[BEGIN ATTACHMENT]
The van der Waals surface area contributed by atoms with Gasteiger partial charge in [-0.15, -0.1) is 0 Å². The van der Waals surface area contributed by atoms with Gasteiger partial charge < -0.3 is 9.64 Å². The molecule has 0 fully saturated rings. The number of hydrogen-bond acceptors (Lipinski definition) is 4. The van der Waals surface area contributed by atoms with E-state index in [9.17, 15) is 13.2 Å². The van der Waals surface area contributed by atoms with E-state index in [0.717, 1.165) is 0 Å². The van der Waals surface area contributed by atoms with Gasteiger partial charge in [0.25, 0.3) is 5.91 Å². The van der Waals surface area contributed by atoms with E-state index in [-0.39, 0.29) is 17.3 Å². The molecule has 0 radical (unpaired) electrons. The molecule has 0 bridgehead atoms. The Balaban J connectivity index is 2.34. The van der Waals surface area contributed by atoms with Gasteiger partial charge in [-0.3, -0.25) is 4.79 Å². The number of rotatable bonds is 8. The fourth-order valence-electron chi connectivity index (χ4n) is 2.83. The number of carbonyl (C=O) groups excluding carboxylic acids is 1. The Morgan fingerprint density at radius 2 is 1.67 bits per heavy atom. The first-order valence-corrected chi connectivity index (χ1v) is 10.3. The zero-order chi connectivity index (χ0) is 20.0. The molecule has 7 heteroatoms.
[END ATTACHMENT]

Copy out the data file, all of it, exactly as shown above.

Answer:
The van der Waals surface area contributed by atoms with Gasteiger partial charge in [-0.15, -0.1) is 0 Å². The van der Waals surface area contributed by atoms with Gasteiger partial charge < -0.3 is 9.64 Å². The molecule has 0 fully saturated rings. The number of hydrogen-bond acceptors (Lipinski definition) is 4. The van der Waals surface area contributed by atoms with E-state index in [9.17, 15) is 13.2 Å². The van der Waals surface area contributed by atoms with E-state index in [0.717, 1.165) is 0 Å². The van der Waals surface area contributed by atoms with Gasteiger partial charge in [0.25, 0.3) is 5.91 Å². The van der Waals surface area contributed by atoms with E-state index in [-0.39, 0.29) is 17.3 Å². The molecule has 0 radical (unpaired) electrons. The molecule has 0 bridgehead atoms. The Balaban J connectivity index is 2.34. The van der Waals surface area contributed by atoms with Gasteiger partial charge in [-0.3, -0.25) is 4.79 Å². The number of rotatable bonds is 8. The fourth-order valence-electron chi connectivity index (χ4n) is 2.83. The number of carbonyl (C=O) groups excluding carboxylic acids is 1. The Morgan fingerprint density at radius 2 is 1.67 bits per heavy atom. The first-order valence-corrected chi connectivity index (χ1v) is 10.3. The zero-order chi connectivity index (χ0) is 20.0. The molecule has 7 heteroatoms.